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Title: The Soviet-Afghan War in Russian literature
Author: Swartz, Howard M.
Awarding Body: University of Oxford
Current Institution: University of Oxford
Date of Award: 1992
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This thesis is an historical and literary investigation of the treatment of the 1979- 89 Soviet-Afghan War in contemporary Russian literature. The texts chosen for study include official and unofficial literature, written within the former USSR as well as abroad, and cover publicistic writing, poetry, and prose fiction. These works are described and analyzed with a two-fold purpose: to explore creative trends found in the literature of this subject, and to evaluate the extent to which the genre of Afghan War literature in Russian has changed over the past decade. In order to provide a context for this literature, the introduction describes the method of socialist realism as it applies to military themes, and the legacy of World War Two novels in Russian. The first chapter provides a brief history of Russian-Afghan relations, and an account of the ten-year intervention. The second chapter documents the dissolution of official censorship during the 1980s, revealing dissent over the Soviet military role in Afghanistan. Chapter Three discusses the evolution of the genre of publicistic writing, and documents its unprecedented frankness through revelations made in Soviet journalistic investigations. Chapter Four provides an overview of song and poetry about the conflict, beginning with magnitizdat produced by amateur songwriters, and later including works by professional poets. Chapter Five discusses novels and short stories about the war. A range of fictional works is traced, from propagandistic portrayals, both pro-and anti-Soviet, to non-ideological, personal interpretations which incorporate lyricism, satire, and fantasy. Chapter Six focuses on the works of Aleksandr Prokhanov, a writer who initially used his fiction to support the war effort, and whose oeuvre charts the disintegration of Party consensus on interpretation and depiction of the events in Afghanistan. The final three chapters treat the works of Oleg Ermakov, whose lyricism and stylistic experimentation mark a new direction for recent Russian war fiction. The analysis shows Afghan War literature to signal a radical break with recent official Soviet military writing as shaped by socialist realism. This break is evident in the frankness and subjectivity of publicistic writing, and the anti-war sentiment found in a significant minority of published songs and poems. In particular, Oleg Ermakov's prose continues the past legacy of unofficial, dissident war fiction.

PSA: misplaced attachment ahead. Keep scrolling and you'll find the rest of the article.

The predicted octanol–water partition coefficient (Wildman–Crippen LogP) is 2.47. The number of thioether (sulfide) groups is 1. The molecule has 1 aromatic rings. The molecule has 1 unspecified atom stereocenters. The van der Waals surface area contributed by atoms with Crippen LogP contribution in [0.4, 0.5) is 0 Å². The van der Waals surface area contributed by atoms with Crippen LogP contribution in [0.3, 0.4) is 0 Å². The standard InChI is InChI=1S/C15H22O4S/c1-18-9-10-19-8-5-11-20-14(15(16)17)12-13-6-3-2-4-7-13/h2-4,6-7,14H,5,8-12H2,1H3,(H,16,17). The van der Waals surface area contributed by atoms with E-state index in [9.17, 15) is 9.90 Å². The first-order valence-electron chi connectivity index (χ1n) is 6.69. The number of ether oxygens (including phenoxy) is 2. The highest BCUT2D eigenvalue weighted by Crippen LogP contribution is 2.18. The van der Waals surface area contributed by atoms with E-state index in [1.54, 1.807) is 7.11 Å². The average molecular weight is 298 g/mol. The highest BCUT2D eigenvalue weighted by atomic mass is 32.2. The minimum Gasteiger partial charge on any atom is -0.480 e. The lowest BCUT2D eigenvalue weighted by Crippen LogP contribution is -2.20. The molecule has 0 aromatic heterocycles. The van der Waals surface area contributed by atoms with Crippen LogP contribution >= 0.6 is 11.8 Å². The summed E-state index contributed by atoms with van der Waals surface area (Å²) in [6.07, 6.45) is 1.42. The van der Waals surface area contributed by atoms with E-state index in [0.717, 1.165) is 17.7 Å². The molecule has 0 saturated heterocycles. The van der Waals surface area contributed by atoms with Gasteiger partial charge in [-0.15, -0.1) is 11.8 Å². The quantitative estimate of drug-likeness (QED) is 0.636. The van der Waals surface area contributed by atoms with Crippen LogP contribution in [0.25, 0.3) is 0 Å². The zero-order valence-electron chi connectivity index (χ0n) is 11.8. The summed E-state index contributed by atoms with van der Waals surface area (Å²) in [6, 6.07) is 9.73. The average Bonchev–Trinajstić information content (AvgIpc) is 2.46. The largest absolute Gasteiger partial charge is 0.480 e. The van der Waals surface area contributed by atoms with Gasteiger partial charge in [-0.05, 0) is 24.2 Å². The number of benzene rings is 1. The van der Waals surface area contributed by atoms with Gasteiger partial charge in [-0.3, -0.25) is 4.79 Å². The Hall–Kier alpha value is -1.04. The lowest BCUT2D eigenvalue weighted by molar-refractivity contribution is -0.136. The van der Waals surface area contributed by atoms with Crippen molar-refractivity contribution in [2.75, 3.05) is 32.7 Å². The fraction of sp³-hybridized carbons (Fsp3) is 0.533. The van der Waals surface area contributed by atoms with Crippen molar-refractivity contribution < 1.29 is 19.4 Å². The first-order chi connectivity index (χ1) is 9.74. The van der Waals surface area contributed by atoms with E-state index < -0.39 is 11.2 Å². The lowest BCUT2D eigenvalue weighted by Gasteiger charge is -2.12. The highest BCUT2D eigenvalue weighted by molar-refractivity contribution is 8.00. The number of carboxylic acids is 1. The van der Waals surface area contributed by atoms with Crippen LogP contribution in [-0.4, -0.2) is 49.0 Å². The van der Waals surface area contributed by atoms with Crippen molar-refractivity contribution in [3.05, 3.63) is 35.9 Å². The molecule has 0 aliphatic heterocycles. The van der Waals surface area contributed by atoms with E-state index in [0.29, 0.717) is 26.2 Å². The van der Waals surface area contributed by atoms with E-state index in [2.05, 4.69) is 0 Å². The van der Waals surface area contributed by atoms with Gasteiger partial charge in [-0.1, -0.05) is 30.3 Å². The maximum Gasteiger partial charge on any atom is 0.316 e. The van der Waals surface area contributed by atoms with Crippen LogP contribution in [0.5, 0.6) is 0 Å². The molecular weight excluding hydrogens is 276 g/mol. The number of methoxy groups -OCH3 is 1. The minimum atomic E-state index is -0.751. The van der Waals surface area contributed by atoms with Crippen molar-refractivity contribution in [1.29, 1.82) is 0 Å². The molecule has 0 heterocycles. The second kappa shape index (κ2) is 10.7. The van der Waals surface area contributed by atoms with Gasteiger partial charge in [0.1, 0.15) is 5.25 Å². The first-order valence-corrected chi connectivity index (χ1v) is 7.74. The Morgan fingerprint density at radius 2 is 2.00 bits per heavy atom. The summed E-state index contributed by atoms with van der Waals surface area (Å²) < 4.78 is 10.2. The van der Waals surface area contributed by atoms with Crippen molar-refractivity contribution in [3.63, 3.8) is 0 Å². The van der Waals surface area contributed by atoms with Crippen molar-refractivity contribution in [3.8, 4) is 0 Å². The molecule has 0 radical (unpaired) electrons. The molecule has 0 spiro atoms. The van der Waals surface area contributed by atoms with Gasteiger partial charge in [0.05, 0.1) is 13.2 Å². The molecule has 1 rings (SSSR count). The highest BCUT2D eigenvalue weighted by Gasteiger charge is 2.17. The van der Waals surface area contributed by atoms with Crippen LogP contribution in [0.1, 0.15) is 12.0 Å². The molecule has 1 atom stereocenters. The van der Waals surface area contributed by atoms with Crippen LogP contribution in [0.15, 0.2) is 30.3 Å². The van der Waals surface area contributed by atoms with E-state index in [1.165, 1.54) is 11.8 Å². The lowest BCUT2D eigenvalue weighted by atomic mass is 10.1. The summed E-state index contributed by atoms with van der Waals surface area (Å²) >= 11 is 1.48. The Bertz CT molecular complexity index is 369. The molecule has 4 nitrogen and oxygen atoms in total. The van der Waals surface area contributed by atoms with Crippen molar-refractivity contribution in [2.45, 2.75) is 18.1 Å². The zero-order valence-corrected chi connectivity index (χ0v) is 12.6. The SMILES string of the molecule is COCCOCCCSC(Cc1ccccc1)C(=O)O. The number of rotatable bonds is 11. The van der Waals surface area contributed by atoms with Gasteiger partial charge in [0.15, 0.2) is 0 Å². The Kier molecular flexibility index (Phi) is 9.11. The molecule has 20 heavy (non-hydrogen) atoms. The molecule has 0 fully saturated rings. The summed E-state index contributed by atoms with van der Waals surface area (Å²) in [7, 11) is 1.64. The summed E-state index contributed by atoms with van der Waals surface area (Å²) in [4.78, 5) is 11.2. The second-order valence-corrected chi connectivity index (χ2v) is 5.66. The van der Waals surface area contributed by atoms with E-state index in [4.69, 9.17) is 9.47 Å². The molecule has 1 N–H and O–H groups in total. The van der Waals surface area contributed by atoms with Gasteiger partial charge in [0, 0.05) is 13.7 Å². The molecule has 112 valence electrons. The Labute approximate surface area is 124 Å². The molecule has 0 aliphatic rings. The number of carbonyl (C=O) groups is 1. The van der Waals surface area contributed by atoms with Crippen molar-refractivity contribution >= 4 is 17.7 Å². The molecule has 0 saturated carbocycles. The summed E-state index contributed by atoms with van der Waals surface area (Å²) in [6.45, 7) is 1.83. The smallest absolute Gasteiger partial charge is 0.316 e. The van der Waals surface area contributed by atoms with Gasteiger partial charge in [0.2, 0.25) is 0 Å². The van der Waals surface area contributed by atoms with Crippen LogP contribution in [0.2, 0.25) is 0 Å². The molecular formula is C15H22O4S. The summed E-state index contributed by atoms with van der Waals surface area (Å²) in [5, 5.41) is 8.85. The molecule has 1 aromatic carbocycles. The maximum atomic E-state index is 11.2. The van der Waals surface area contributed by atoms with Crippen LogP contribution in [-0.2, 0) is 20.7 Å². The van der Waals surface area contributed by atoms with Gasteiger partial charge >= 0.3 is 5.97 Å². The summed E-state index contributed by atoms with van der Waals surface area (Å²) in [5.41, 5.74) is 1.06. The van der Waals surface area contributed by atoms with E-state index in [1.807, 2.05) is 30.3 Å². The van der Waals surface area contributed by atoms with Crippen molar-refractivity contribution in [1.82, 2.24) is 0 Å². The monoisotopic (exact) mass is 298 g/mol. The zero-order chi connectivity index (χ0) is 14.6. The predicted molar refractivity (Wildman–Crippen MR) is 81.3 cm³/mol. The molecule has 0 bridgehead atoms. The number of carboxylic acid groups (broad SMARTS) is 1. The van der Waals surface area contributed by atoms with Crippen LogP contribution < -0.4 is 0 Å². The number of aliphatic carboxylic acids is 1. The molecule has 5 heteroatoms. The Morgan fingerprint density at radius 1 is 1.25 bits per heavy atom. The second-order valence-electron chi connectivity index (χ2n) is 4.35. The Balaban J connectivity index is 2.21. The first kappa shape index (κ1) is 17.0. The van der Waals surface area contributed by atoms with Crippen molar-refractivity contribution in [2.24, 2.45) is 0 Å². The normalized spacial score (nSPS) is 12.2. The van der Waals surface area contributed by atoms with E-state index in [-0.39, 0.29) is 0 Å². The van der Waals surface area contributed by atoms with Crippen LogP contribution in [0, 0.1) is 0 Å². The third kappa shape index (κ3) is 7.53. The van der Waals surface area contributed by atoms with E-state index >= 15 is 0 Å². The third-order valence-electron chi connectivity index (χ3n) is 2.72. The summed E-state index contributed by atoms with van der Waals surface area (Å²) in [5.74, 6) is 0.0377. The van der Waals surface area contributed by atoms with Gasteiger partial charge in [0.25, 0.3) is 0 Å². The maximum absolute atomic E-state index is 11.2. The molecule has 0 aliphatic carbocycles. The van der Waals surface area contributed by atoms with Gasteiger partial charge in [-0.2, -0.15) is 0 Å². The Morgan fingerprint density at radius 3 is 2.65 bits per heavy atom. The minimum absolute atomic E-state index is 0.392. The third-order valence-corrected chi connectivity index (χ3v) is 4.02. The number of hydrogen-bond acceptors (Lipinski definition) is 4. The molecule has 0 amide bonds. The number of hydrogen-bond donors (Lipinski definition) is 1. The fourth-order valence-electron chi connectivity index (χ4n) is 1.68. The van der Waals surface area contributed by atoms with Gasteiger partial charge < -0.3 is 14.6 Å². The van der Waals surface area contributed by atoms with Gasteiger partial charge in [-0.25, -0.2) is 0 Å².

Supervisor: Smith, Gerald S. Sponsor: Not available
Qualification Name: Thesis (Ph.D.) Qualification Level: Doctoral
EThOS ID:  DOI: Not available
Keywords: Russian literature ; Russia ; contemporary literature ; USSR ; Soviet-Afghan War ; Literature